What happens when we take into account what Paul wrote, reject a literal Genesis, and accept the voice of the majority of scientists? First, humanity did not descend from a single male—the first Adam and first human being created by God (Acts 17:26; 1 Corinthians 15:45). In other words, we are to consider that Paul reflected a serious lack of knowledge and understanding of the world. It follows we cannot really trust Paul concerning origins. But if this is what we are to accept, then we face a dilemma. Consider Paul’s conversion in Acts 9:1–20.
- Paul was “breathing threats and murder against the disciples of the Lord” (v. 1).
- Paul “fell to the ground and heard a voice saying to him, ‘Saul, Saul, why are you persecuting Me?” (v. 4).
- Paul asked: “‘Who are you Lord?’ And He said, ‘I am Jesus’” (v. 5).
- Paul “immediately [began] to proclaim Jesus,” “saying, ‘He is the Son of God’” (v. 20).
We submit that Paul’s change of heart is utterly unintelligible and wholly impossible apart from his understanding of the events of (b) and (c). Above all, Paul’s confident actions in (d) would make no sense apart from his belief in the response in (c). If this is a sensible conclusion, then the dilemma Paul created for us is this: Can we justifiably endorse his message (d) if we reject his beliefs. To put it bluntly, if we do not believe that Paul or any other biblical writer wrote on the basis of what God revealed to them, then we call into question everything they believed and that some even died for. This means that we are not at liberty to pick and choose from Scripture what to believe and what not to believe. However, according to the view of some Christians, instances of conflict between science and Scripture can be decided on a case-by-case basis, which is highly problematic.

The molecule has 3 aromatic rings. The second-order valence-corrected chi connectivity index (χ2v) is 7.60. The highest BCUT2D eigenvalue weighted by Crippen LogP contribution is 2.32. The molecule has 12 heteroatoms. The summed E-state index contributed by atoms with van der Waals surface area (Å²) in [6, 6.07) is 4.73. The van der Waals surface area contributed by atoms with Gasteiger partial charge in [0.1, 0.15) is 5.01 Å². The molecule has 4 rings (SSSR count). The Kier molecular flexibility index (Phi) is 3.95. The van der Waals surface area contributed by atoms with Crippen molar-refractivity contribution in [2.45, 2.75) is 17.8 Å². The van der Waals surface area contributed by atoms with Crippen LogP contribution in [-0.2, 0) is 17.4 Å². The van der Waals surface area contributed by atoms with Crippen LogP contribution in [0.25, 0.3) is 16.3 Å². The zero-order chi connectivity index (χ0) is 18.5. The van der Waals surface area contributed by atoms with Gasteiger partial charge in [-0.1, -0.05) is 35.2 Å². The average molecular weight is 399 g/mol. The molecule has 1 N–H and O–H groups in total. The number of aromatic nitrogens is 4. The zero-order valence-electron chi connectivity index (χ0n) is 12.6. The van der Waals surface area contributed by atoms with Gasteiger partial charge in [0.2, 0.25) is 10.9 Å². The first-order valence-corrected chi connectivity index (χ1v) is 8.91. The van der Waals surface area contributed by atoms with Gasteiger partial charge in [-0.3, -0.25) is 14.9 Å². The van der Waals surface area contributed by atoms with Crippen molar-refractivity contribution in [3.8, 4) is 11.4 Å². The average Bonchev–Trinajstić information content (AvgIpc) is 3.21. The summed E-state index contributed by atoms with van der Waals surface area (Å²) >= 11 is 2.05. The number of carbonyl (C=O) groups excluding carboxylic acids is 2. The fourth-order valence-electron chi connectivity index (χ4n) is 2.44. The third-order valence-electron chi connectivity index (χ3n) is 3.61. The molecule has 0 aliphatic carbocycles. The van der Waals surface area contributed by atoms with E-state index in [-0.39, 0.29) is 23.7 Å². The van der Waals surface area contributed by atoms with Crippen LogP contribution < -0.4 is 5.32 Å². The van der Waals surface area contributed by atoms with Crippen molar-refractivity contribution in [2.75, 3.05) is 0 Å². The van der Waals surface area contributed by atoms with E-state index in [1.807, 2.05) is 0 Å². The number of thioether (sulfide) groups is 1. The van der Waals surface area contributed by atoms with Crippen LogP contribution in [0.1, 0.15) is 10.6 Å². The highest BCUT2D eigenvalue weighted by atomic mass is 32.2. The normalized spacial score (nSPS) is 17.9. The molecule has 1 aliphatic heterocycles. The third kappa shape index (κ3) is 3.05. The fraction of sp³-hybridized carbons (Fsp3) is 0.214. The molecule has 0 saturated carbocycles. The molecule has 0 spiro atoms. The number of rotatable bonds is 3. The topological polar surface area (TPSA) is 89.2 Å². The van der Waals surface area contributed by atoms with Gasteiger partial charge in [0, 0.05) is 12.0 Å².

Are we to allow scientists to dictate to us our interpretation of Scripture?
Many Christian leaders and scholars today hold the view that we can accommodate the idea of millions of years of evolutionary history in our understanding of Genesis. One such justly respected scholar is J. P. Moreland, a philosophy professor at Biola University. It therefore grieves us deeply to say we disagree with Professor Moreland. There are two reasons. Firstly, because of our own commitment to the truth of Scripture, and secondly, because of our encounter with Christians who have appropriated and disseminated Professor Moreland’s view of Scripture in ways that could only harm the faith of many a Christian.